Miller contends that the italicized portion of the statute provides a remedy for compelling testimony only where a party refuses to testify before a grand jury, and argues that the procedure is not available to a trial court. He urges, therefore, that his retention in custody for the purpose of compelling him to testify in pending trials is outside the statutory grant.

In order to accept Miller's position, we would have to find that the immunity statute is the sole authority under which a court can commit a recalcitrant witness. Additionally, we would then have to rule that the legislative intent of N.J.S.A. 2A:81-17.3 did not contemplate the type of action taken by the trial court here. It is not necessary to discuss the authority existing without the statute for commitment by a court, since we hold that the immunity statute encompasses the remedy employed here.

N.J.S.A. 2A:81-17.3 differs somewhat in wording from its federal counterpart contained in the Organized Crime Control Act, 28 U.S.C.A. , ยง 1826 (1970), which provides:

[123 NJSuper Page 441]

Recalcitrant Witnesses

(a) Whenever a witness in any proceeding before or ancillary to any court or grand jury of the United States refuses without just cause shown to comply with an order of the court to testify or provide other information, including any book, paper, document, record, recording or other material, the court, upon such refusal, or when such refusal is duly brought to its attention, may summarily order his confinement at a suitable place until such time as the witness is willing to give such testimony or provide such information. No period of such confinement shall exceed the life of --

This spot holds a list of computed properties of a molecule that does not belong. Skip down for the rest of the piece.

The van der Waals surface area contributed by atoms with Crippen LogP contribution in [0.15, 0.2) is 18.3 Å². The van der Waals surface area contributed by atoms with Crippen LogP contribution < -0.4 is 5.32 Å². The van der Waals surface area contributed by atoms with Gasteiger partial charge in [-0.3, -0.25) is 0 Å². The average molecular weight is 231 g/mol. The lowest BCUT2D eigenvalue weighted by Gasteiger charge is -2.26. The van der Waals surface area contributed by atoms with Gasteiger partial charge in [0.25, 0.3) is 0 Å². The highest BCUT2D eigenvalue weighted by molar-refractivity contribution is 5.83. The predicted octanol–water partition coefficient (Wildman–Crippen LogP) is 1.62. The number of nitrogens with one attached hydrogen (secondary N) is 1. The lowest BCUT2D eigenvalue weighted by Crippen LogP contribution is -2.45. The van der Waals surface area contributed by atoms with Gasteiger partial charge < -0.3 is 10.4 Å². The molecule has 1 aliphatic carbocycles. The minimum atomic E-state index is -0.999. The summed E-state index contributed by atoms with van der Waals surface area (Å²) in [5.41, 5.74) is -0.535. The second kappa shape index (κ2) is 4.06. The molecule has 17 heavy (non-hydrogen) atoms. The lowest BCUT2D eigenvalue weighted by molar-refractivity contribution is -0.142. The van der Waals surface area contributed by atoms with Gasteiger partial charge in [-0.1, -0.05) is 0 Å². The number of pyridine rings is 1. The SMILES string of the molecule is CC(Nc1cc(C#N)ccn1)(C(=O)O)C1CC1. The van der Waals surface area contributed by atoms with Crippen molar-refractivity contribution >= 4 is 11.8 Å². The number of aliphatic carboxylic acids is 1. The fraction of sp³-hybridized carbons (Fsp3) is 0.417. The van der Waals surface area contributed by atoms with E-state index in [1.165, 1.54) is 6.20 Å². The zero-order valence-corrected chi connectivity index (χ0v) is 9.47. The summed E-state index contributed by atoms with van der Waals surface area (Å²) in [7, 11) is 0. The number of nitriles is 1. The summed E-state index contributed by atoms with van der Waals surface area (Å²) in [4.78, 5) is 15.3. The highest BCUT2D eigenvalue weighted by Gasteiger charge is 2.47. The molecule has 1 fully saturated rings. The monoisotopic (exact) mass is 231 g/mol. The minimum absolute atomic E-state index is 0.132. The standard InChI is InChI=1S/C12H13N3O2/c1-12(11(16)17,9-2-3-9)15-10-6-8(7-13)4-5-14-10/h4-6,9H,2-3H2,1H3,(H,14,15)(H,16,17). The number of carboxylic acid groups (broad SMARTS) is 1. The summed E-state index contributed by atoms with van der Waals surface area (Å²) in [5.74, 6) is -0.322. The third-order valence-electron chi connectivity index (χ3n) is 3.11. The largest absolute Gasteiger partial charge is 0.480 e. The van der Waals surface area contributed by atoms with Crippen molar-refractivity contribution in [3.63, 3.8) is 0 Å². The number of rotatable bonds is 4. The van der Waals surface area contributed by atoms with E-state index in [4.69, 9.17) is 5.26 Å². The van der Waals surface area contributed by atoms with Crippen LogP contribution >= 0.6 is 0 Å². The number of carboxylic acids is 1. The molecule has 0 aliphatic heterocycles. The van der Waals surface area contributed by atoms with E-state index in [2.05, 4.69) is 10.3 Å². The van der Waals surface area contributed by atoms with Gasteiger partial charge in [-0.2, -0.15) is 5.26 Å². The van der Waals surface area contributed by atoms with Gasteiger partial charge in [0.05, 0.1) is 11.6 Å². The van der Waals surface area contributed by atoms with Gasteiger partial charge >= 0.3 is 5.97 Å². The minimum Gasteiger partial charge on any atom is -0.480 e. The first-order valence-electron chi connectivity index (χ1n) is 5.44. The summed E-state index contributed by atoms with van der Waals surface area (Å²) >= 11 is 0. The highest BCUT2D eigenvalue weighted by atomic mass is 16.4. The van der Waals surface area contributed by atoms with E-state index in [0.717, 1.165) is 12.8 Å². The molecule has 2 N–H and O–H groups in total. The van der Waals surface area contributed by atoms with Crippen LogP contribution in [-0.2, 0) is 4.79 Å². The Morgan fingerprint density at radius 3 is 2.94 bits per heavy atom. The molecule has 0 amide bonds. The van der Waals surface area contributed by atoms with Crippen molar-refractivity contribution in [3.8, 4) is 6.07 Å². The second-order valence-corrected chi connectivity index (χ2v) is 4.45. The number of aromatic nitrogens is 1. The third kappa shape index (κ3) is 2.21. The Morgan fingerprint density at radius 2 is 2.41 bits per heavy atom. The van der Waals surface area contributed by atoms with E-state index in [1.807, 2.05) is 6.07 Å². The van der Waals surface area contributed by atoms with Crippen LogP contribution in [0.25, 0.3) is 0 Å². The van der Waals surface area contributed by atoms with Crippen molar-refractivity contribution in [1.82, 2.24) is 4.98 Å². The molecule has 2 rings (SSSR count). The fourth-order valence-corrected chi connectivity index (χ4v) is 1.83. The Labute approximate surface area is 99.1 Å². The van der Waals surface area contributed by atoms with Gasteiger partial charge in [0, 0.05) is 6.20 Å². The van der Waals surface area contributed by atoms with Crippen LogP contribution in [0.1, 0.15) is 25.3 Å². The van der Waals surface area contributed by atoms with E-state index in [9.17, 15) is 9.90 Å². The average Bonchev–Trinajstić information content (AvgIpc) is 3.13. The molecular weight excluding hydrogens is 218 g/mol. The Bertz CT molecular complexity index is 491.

(1.) the court proceeding , or

(2.) the term of the grand jury, including extensions,

before which such refusal to comply with the court order occurred, but in no event shall such confinement exceed eighteen months * * *. [Emphasis added]

But the intent and purpose of the two acts are the same. Clearly, the legislative intent of N.J.S.A. 2A:81-17.3 is that a witness

The mandate crystallized in the quoted language is, that despite immunity, a witness may be "prosecuted or subjected to penalty * * * for any * * * contempt committed in answering or failing to answer." Since the opening words of the immunity statute read, "In any proceeding before a court or grand jury * * *." (emphasis added), it is frivolous to argue that the failure of the Legislature to repeat the word "court" in the latter part of the statute, restricts the remedy enunciated to proceedings before a grand jury. To read the statute as appellant suggests would be to hold that the Legislature intended the grand jury to have a power superior to that of a court and generate a result not grounded in law or logic.

Appellant's semantic argument fails. As Chief Justice Weintraub has said:

[123 NJSuper Page 442]

It would be helpful if legislative draftsmen abided by our semantics, but we cannot insist that they shall. [ In re Ziccarelli, supra , at 271]

The employment of the term "penalty" in N.J.S.A. 2A:81-17.3 does not limit a court in its remedy to incarceration for a stated term. Interpreting a similar statute (N.J.S.A. 52:9M-17) in In re Ziccarelli, supra , the Supreme Court rejected an analogous argument in construing a section of that statute which provides in part;

In Ziccarelli the court examined the purpose of the legislation, which was to enable the State Commission of Investigation to obtain facts, and decided that mere punishment for a prescribed period would not serve that purpose, saying: